The nightmare continues in Madagascar


Since the beginning of January, Antananarivo has faced massive  floods. According to the BNGRC (office in charge of dealing with natural risks & disasters), there are  60,000 disaster victims counted and 19 people were found dead after the disastrous floods.

Due to unusually heavy rains, rivers and lakes overflowed on to roads, reaching habitations and ruining a large amount of paddy fields. While the authorities are trying to evacuate the victims of the areas affected, some people refuse to leave.

People are afraid to leave their shelter because thieves may advantage of the situation. If no one is there to look after their goods, who will prevent them from stealing?

But that’s not what Malagasy fear the most. Rice is one of the most important elements in Madagascar’s society. It is at the base of their alimentation, each inhabitant consumes approximatively 200 Kg of rice per year.

Rice plays a huge role in the country’s economy. “Here, [growing rice] represents about 90% of our professional activity. We’re farmers.” stated Marcellin Andriaherisetra, one of the numerous victims in an interview for TV5 MONDE (Francophone Media)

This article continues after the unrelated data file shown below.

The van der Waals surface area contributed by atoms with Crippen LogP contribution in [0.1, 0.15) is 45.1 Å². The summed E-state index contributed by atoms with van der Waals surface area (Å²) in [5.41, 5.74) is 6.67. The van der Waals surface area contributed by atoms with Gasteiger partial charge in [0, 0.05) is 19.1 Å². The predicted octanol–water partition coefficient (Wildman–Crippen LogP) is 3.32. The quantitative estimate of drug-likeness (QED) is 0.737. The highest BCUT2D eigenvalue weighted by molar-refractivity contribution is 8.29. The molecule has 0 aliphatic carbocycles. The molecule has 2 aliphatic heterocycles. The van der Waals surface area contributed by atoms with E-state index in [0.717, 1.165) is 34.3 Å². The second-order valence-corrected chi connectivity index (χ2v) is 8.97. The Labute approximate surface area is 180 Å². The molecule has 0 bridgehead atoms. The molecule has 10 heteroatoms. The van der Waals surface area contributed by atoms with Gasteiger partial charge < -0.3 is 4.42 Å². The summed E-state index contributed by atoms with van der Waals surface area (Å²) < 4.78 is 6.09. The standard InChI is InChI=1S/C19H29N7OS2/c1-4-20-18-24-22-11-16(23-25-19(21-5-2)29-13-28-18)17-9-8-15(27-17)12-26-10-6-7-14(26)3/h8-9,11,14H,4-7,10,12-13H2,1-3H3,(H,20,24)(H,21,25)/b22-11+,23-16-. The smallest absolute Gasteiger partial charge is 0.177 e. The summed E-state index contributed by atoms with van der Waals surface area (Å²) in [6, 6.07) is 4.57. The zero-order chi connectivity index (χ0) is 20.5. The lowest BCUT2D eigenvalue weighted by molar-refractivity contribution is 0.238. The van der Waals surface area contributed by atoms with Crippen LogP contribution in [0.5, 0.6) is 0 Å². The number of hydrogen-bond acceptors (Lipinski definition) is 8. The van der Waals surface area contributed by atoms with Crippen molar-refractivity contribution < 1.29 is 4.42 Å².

Moreover, if we take into account that 65% of Malagasy households are farmers, there is a lot to fear for the population. People will face a lack of food and it will be complicated for them to earn enough money in order to feed their family.

If the paddy fields are ruined, it means that farmers will not be able to use their production to feed their household. If there is no rice, it also means that farmers will not be able to earn enough money to buy food. Moreover, as Madagascar is an island, buying imported food would be way too expensive for the vast majority of the locals.

The floods will certainly have a huge impact on the country’s economy and will diminish drastically their food resources.

By Defné Cetin

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